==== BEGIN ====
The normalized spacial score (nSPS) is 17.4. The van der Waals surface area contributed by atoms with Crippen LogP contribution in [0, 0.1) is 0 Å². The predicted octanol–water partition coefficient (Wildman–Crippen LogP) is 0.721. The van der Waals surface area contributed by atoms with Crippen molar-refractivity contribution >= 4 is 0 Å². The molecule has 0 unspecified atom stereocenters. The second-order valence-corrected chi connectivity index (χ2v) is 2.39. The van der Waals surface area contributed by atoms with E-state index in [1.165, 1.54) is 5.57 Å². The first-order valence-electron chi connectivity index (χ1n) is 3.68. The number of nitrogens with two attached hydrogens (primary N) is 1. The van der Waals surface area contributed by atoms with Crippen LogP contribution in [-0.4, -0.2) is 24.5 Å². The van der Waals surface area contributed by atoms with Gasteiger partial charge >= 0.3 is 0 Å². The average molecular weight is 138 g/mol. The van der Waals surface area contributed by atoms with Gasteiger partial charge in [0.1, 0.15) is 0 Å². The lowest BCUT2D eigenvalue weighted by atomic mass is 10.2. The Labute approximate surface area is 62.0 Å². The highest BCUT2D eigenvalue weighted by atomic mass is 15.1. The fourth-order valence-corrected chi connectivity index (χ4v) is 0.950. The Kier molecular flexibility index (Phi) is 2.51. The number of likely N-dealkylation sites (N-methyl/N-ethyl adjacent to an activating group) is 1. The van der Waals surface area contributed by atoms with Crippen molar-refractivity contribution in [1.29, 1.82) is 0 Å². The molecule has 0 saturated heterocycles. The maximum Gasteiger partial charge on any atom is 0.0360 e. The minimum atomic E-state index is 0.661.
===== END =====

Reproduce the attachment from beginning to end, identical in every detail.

The normalized spacial score (nSPS) is 17.4. The van der Waals surface area contributed by atoms with Crippen LogP contribution in [0, 0.1) is 0 Å². The predicted octanol–water partition coefficient (Wildman–Crippen LogP) is 0.721. The van der Waals surface area contributed by atoms with Crippen molar-refractivity contribution >= 4 is 0 Å². The molecule has 0 unspecified atom stereocenters. The second-order valence-corrected chi connectivity index (χ2v) is 2.39. The van der Waals surface area contributed by atoms with E-state index in [1.165, 1.54) is 5.57 Å². The first-order valence-electron chi connectivity index (χ1n) is 3.68. The number of nitrogens with two attached hydrogens (primary N) is 1. The van der Waals surface area contributed by atoms with Crippen LogP contribution in [-0.4, -0.2) is 24.5 Å². The van der Waals surface area contributed by atoms with Gasteiger partial charge >= 0.3 is 0 Å². The average molecular weight is 138 g/mol. The van der Waals surface area contributed by atoms with Gasteiger partial charge in [0.1, 0.15) is 0 Å². The lowest BCUT2D eigenvalue weighted by atomic mass is 10.2. The Labute approximate surface area is 62.0 Å². The highest BCUT2D eigenvalue weighted by atomic mass is 15.1. The fourth-order valence-corrected chi connectivity index (χ4v) is 0.950. The Kier molecular flexibility index (Phi) is 2.51. The number of likely N-dealkylation sites (N-methyl/N-ethyl adjacent to an activating group) is 1. The van der Waals surface area contributed by atoms with Crippen molar-refractivity contribution in [1.29, 1.82) is 0 Å². The molecule has 0 saturated heterocycles. The maximum Gasteiger partial charge on any atom is 0.0360 e. The minimum atomic E-state index is 0.661.